“Named storm” in the context of home insurance refers to a non-winter, wind-related weather event as named by the National Weather Service. Named storm deductible is “activated” when the National Weather Service issues a storm warning. Named storm deductible applies until some period after NWS lifts final storm warning. All damage that occurs during the activation period is subject to the named storm deductible and not the all peril deductible. In most cases there is no difference between “named storm”, “hurricane”, and “tropical cyclone” as these are geographic distinctions.
“Wind and hail” is a broader distinction than “named storm”. “Wind and hail” typically covers all wind-related weather events, including named storms. If your policy or quote has a named storm deductible and no wind and hail deductible then all wind and hail events that are not named storms are treated as all peril.
Yes, you can lower premiums by reducing coverage and/or increasing deductibles. Consider it carefully.
Will you be able to make up a difference in higher deductible if you are suddenly faced with it?
I just saw a comparison for one of our customers that compared a 1% and 2% hurricane deductible for a dwelling valued at $375,000. That’s a difference between a $3,750 and a $7,500 deductible. If a hurricane causes $7,400 in damage that home owner will pay 100% out of pocket for the repair.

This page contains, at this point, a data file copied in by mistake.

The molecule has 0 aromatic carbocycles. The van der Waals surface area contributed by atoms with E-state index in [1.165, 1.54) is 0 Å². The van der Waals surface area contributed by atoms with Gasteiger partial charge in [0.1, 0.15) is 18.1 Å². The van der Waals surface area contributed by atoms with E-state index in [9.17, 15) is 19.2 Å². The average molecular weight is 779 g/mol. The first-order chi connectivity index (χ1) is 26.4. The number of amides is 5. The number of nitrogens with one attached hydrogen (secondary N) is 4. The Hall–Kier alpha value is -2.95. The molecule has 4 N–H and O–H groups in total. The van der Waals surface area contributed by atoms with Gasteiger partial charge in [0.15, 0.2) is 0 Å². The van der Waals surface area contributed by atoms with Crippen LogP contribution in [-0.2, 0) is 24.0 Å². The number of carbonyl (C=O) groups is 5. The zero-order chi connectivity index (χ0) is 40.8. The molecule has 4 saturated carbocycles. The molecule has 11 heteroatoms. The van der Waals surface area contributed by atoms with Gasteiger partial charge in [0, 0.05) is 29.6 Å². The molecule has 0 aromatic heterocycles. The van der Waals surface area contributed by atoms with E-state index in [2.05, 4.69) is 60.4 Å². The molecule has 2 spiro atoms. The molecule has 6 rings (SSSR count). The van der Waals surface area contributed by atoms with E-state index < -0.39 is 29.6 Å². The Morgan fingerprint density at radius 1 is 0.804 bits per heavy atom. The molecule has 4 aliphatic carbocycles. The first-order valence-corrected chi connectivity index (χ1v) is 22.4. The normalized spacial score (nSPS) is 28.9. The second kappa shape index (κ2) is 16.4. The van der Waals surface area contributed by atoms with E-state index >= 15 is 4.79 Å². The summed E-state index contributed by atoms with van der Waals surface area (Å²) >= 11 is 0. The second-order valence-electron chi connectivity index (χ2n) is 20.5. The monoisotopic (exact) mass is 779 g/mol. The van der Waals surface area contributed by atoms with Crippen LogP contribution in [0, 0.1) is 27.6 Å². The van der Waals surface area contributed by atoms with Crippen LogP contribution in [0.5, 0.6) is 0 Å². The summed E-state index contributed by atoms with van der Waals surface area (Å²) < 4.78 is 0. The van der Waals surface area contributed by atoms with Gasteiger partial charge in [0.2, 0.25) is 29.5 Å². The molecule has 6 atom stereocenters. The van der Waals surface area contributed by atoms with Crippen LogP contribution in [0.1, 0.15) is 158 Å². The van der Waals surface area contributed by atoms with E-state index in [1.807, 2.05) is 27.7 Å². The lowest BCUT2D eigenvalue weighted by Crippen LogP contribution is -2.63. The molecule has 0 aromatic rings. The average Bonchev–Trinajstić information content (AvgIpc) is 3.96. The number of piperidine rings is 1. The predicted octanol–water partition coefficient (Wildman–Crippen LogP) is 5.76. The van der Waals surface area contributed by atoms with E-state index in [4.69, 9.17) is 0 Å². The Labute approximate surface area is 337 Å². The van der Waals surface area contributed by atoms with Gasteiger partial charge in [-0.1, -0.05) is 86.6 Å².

Words to the Wise
There are few things with insurance that seem to trip up most everyone.
When you have a percentage based deductible the percentage applies to the amount of your dwelling, not the amount of your loss. So, if you have a 200,000 home and a 1% deductible then your deductible is 2,000.
When you have percentage based coverage, the percentage also applies to the amount of your dwelling, not the amount of your loss.
Always call or write your agent before making a claim. Your agent will help you determine if a loss is covered and if it makes financial sense to report the loss. Don’t make small claims, especially if you can afford the recovery yourself.
Only claim losses when you need the insurance to help you recover. It’s not worth adding a small claim to the Claims Loss Underwriting Exchange (CLUE) Report on your property and personal housing record.
I’ll write more in the future about the CLUE report and how it affects you. (UPDATE)
All of this information is embedded in our online application, which you can browse entirely without entering any information. We want it to be easy for you to understand an insurance application before you submit it. Check it out.
Is this information helpful? I want to know. If you have more questions about anything here, please ask. Hit me up in the comments. I’ll be happy to discuss more.